What roles do you find yourself playing that you may not have envisioned yourself in when you first started making art?
I had been making art since childhood, and I had been taking the idea of making art very seriously since my late 20s. Despite some attempts to self-publish my work and to get my work into some Ohio galleries, I had been met with indifference at every turn. The lack of an MFA or BFA seemed to be an almost insurmountable obstacle in terms of galleries, and my work seemed a bit too obtuse for any publisher to consider. I had just turned 40 years old in June 2009 and decided that I was simply going to quit making art. I had a fulfilling career as a librarian and a rich and rewarding marriage to an amazing woman. However, I found myself completely unable to contemplate a life empty of the practice of making art. I agonized for 2 months and in early August 2009 decided that if I was going to quit, I would go out on top. I had been obsessed with the novel Moby-Dick for most of my life, so I decided almost in a flash to create one illustration for every page and to make, for myself alone, the perfect illustrated edition that I had always seen in my head. And that was going to be the end of the story. Strangely, after over a decade of total obscurity, the Moby-Dick work struck a chord with people and the blog I started in order to share the work gained more and more visibility in a remarkably short period of time. Before I was even halfway through the 552 illustrations, I had an agent, a publisher and a book deal. Coming through that experience and emerging on the other side, I was forced to come to terms with the fact that I had gone from obscure outsider working on his last project to professionally published artist and illustrator with new opportunities facing me. It’s still not always a comfortable fit.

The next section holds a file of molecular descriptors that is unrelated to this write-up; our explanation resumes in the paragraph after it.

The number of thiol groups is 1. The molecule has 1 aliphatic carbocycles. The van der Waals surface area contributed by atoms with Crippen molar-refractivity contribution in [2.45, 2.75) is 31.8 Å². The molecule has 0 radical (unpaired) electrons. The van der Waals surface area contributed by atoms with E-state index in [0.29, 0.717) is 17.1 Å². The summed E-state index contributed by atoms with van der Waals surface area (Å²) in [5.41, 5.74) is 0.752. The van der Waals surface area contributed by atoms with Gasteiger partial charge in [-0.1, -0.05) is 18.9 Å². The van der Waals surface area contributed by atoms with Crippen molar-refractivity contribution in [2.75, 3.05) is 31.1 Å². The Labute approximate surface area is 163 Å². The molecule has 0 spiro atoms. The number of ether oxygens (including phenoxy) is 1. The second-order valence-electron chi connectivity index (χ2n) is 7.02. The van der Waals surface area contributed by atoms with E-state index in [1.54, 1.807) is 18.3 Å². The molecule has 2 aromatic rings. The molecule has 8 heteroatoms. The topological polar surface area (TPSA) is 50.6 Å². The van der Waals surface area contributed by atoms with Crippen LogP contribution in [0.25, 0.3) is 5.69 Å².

When do you find is the best time to make art? Do you set aside a specific time everyday or do you have to work whenever time allows?
Discipline, routine and ritual have always been essential to my process, perhaps because of the obsessive-compulsive nature of my projects. Freedom can be toxic to me because it diffuses the will and makes focus more difficult. I work Monday through Friday from 9 to 5, so after dinner and taking care of whatever I need to do for the day in terms of mundane responsibilities, I work in the evening, often for many hours, and generally right until it is time to sleep. Making art has, for me, always been a product of momentum, and I find that even taking one evening off tends to slow that momentum dangerously. It can become almost frantic at times, and I feel as if I am constantly tending an engine on the verge of giving out, but slowly the momentum builds until it becomes almost impossible to not make art every night.
How has your work changed in the past five years? How is it the same?